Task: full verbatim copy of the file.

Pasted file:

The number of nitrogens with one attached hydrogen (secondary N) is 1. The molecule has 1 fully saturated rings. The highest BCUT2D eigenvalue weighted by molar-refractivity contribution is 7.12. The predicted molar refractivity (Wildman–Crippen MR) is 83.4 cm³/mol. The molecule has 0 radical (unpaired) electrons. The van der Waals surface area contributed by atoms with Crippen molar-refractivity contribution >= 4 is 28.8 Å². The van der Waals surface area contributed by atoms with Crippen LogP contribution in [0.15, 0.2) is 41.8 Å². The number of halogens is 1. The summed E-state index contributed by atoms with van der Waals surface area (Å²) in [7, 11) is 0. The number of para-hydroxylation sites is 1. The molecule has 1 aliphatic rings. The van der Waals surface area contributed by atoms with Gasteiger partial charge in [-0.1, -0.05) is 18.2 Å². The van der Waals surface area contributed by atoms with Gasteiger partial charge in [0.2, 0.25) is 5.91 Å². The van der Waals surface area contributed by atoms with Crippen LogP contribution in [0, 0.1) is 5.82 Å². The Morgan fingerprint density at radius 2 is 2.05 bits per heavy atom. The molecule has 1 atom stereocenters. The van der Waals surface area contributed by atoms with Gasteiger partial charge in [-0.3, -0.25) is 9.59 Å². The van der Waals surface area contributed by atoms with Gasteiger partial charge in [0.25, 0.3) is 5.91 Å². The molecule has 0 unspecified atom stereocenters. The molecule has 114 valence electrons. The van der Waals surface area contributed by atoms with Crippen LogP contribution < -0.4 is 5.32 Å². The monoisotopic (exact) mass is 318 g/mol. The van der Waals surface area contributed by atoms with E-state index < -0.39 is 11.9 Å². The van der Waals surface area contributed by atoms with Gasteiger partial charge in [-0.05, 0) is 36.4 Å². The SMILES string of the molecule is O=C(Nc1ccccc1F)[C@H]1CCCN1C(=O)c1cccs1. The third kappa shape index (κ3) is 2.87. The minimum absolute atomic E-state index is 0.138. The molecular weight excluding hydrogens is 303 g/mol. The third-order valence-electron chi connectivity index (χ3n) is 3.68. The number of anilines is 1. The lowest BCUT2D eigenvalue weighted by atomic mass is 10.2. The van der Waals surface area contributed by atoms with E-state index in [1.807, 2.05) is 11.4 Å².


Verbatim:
The number of nitrogens with one attached hydrogen (secondary N) is 1. The molecule has 1 fully saturated rings. The highest BCUT2D eigenvalue weighted by molar-refractivity contribution is 7.12. The predicted molar refractivity (Wildman–Crippen MR) is 83.4 cm³/mol. The molecule has 0 radical (unpaired) electrons. The van der Waals surface area contributed by atoms with Crippen molar-refractivity contribution >= 4 is 28.8 Å². The van der Waals surface area contributed by atoms with Crippen LogP contribution in [0.15, 0.2) is 41.8 Å². The number of halogens is 1. The summed E-state index contributed by atoms with van der Waals surface area (Å²) in [7, 11) is 0. The number of para-hydroxylation sites is 1. The molecule has 1 aliphatic rings. The van der Waals surface area contributed by atoms with Gasteiger partial charge in [-0.1, -0.05) is 18.2 Å². The van der Waals surface area contributed by atoms with Gasteiger partial charge in [0.2, 0.25) is 5.91 Å². The van der Waals surface area contributed by atoms with Crippen LogP contribution in [0, 0.1) is 5.82 Å². The Morgan fingerprint density at radius 2 is 2.05 bits per heavy atom. The molecule has 1 atom stereocenters. The van der Waals surface area contributed by atoms with Gasteiger partial charge in [-0.3, -0.25) is 9.59 Å². The van der Waals surface area contributed by atoms with Gasteiger partial charge in [0.25, 0.3) is 5.91 Å². The molecule has 0 unspecified atom stereocenters. The molecule has 114 valence electrons. The van der Waals surface area contributed by atoms with Crippen LogP contribution < -0.4 is 5.32 Å². The monoisotopic (exact) mass is 318 g/mol. The van der Waals surface area contributed by atoms with E-state index < -0.39 is 11.9 Å². The van der Waals surface area contributed by atoms with Gasteiger partial charge in [-0.05, 0) is 36.4 Å². The SMILES string of the molecule is O=C(Nc1ccccc1F)[C@H]1CCCN1C(=O)c1cccs1. The third kappa shape index (κ3) is 2.87. The minimum absolute atomic E-state index is 0.138. The molecular weight excluding hydrogens is 303 g/mol. The third-order valence-electron chi connectivity index (χ3n) is 3.68. The number of anilines is 1. The lowest BCUT2D eigenvalue weighted by atomic mass is 10.2. The van der Waals surface area contributed by atoms with E-state index in [1.807, 2.05) is 11.4 Å².